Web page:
The most important Neurotransmitters for mental health:

Histamine: acts mostly on immune system, but also on wakefulness.

Serotonin: Contributes for feelings of well-being and happiness. Regulates mood, appetite and sleep. Too little causes depression, problems with anger control, obsessive-compulsive disorder, and suicide.

Dopamine: inhibitory (neuron blocker) neurotransmiter that plays a major role in reward-motivated behavior. It´s released when you feed your “ego” and stops the bad emotions you were having, allowing pleasure. But for hunger and pains, this effect is provided by Endorphin instead. Lack of dopamine causes compulsive behavior, poor work memory, sedation and apathy. It´s associated with Parkinson’s disease, ADHD, schizophrenia, and drug addiction.

Norepinephrine (formerly called noradrenalin): Brings us to state of high alert, triggering the fight or flight reaction and releasing Adrenalin into blood during . It is also important for forming memories.

Adrenalin (epinephrine): Gets depleted by stress and increased by exercise. It promotes fear. Creates long-lasting memories for arousing events.

Gaba: usually inhibitory, it stops your fears. Lack of it results in high anxiety and epilepsy. Chief inhibitory neurotransmitter in the mammalian central nervous system.

As shown below, Neurotransmitters are produced in chains. This means a deficiency or excess of the single nutrient result in improper levels of multiple neurotransmitters.

The image uses traced arrows to identify co-factors, which are helpers (not consumed), and regular arrows to identify the building blocks which are actually consumed.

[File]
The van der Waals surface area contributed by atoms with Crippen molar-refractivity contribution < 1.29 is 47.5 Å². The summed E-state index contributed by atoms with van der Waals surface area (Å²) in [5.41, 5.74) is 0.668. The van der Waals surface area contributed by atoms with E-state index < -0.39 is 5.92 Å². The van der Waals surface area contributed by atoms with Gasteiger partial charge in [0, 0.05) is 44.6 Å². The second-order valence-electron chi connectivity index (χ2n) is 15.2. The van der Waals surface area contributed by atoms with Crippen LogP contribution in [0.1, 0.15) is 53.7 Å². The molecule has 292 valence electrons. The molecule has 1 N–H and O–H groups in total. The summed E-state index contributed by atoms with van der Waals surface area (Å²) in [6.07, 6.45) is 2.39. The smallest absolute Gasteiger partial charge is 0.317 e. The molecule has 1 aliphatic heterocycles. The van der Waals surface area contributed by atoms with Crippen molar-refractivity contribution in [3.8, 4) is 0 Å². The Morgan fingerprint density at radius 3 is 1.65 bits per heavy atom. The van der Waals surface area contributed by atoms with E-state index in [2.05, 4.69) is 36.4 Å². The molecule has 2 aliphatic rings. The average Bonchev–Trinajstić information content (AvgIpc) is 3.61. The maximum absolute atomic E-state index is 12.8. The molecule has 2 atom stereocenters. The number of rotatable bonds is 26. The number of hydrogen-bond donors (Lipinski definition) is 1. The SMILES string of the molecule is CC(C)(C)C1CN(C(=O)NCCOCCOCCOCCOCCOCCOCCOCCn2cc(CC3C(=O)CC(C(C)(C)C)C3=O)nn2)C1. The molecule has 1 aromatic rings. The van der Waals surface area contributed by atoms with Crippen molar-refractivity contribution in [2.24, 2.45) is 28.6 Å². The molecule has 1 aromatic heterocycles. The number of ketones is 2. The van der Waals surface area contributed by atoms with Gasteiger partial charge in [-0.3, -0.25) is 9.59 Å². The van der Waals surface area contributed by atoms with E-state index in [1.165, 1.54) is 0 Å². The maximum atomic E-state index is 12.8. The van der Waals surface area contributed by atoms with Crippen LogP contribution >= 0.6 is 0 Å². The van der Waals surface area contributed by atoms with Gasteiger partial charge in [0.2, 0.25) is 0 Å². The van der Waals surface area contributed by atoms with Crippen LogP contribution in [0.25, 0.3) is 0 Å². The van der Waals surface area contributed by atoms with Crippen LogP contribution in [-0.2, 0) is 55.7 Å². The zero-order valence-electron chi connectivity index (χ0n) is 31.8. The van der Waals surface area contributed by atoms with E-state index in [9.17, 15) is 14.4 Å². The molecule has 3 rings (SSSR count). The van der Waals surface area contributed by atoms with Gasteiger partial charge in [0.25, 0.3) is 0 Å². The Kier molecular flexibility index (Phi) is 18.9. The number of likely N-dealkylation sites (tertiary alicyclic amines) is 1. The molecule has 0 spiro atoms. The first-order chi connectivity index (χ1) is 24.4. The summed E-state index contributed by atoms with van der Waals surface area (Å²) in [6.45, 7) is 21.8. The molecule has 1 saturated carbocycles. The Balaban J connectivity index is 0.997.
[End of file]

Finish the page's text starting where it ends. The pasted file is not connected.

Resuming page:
The Dopamine to Norepinephrine synthesis uses Copper as a co-factor and an excess of Copper (Hypercupremia) causes an excess of Norepinephrine, and may also deplete Dopamine.


PLP means Pyridoxal 5′-Phosphate, the metabolically active form of Vitamin B6, which participates in over 100 metabolic processes in our body, either a helper (co-factor/enzime) and substrate (building block). I happens that many people have trouble synthesizing enough PLP. Low PLP levels result in even lower levels of Serotonin and Gaba, were PLP is a required nutrient, as shown by the image. If PLP levels get depleted, they will also reduce Dopamine, AcethylCholine and Histamine production, where PLP is a co-factor.

Image below shows how your biotype affects your neurotransmitters, where the most predominant and common effects are marked in bold.

Pyrroluria Under-
Histamine High Low
Serotonin M
Depleted Low Elevated
Dopamine (Low) (Low) Low Elevated
Norepinephrine Elevated (Low) (Elevated)
Adrenaline High (Low) (Elevated)
Gaba Depleted


PLP Synthesis

Although you can buy the active B6 form as ‘P-5-P’ vitamin supplement, your body won´t absorb it directly. Instead, you´r intestines will break it down and absorb B6 (PL) and phosphate (P) separately. Then you need to synthesize them together again in the liver. Only then PLP can be carried out to your brain through your blood.

The B6 activation process is catalyzed by the “Pyridoxal Kinase” enzime and this process also converts ATP to ADP. In a simple model, that means:

ATP + B6 <=> ADP + PLP

However, a co-factor for ATP and Zinc is the most effective option. So the process requires Zinc-ATP which comes from Zinc-MT (MT = Metallothionein). Thus PLP synthesis requires sufficient amounts of Zinc. Stress depletes Zinc especially for people with Pyrrole Disorder, which causes a double deficiency of Zinc and B6.

Also, vitamins B2 (Riboflavolin) and B3 (Niancin) are also essential for PLP synthesis.

PLP Synthesis



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